Consider the implications if property taxes were reduced by up to $88M in total, and parking permits sold at $400/year (payable monthly with the water and trash bill). People would realize the cost of on-street parking, and there would be less of it, and less vehicle ownership at the margins, and fewer trips by car. Space freed up could be re-allocated.

Alternatively, $400 per year is the value of public subsidy from publicly-owned land to private car owners who get `free’ on-street parking. In short from the car-less to the car owners.

Alternative Uses of Road Space

The economic idea of opportunity cost is important here. Opportunity cost is value of the next best alternative. The next best alternative to road space might be renting it out. So for instance an urban US freeway that destroyed blocks of extant development when it was built has an opportunity cost associated with the value of that real estate.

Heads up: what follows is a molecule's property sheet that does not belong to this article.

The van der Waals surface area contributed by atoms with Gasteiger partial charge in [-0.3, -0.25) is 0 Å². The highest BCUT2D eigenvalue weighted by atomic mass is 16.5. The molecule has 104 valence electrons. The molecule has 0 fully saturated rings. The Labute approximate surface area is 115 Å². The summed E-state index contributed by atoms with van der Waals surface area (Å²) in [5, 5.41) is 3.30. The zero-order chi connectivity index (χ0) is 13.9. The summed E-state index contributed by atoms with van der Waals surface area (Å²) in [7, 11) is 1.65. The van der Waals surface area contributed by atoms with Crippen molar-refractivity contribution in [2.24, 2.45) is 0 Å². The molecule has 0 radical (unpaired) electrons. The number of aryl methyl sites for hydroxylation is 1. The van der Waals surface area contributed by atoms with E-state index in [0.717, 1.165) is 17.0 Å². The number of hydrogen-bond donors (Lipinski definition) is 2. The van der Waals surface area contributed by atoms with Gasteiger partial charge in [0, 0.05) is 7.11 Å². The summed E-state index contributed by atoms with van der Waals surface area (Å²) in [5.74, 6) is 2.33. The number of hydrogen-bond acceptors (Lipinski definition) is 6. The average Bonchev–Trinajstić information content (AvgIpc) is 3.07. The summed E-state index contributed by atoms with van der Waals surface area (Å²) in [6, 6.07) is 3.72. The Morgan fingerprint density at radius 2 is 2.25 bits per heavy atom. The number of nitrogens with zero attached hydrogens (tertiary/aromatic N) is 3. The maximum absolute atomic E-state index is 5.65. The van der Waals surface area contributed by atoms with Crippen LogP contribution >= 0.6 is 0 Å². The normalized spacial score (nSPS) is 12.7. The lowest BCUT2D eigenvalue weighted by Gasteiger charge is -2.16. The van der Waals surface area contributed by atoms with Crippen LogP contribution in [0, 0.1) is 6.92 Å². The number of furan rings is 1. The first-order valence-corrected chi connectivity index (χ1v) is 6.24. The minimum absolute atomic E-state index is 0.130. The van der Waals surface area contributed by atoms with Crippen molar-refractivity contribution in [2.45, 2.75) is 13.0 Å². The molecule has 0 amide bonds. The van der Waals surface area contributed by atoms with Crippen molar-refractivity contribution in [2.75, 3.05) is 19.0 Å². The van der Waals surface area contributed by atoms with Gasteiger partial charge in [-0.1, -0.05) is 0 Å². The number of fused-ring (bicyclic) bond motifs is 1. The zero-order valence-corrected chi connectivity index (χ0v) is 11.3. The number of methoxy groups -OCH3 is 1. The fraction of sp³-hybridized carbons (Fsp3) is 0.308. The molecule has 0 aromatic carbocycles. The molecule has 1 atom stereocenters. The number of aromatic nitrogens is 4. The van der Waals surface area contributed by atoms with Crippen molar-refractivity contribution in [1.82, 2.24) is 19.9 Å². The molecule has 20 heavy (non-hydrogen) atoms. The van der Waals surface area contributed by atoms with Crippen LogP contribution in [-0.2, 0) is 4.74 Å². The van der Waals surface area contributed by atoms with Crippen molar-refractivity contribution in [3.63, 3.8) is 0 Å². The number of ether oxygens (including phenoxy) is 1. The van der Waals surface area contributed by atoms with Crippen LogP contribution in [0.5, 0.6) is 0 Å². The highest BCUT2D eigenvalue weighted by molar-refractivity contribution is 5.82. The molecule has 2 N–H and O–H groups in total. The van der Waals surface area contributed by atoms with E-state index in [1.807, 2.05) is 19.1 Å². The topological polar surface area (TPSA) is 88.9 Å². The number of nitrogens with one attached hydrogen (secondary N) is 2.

So the question arises as to what other uses  could be made of the road; for if there were no other uses, you might as well store cars for free. Here are several other uses that could be  considered to replacing a parking lane:

  • Park or parklet,
  • Bike lane,
  • Bus lane,
  • Paid parking, via meters,
  • Shared car parking (rented to the car sharing company),
  • Shared bike parking (rented to the station-based or dockless bike sharing company),
  • Taxi or ride-hailing stand,
  • Bus stop,
  • Shared scooter parking (rented to dockless scooter sharing company),
  • Food truck or ice cream vendor,
  • Road for moving motor vehicles (a parking lane could be another moving lane),
  • Sold off for development.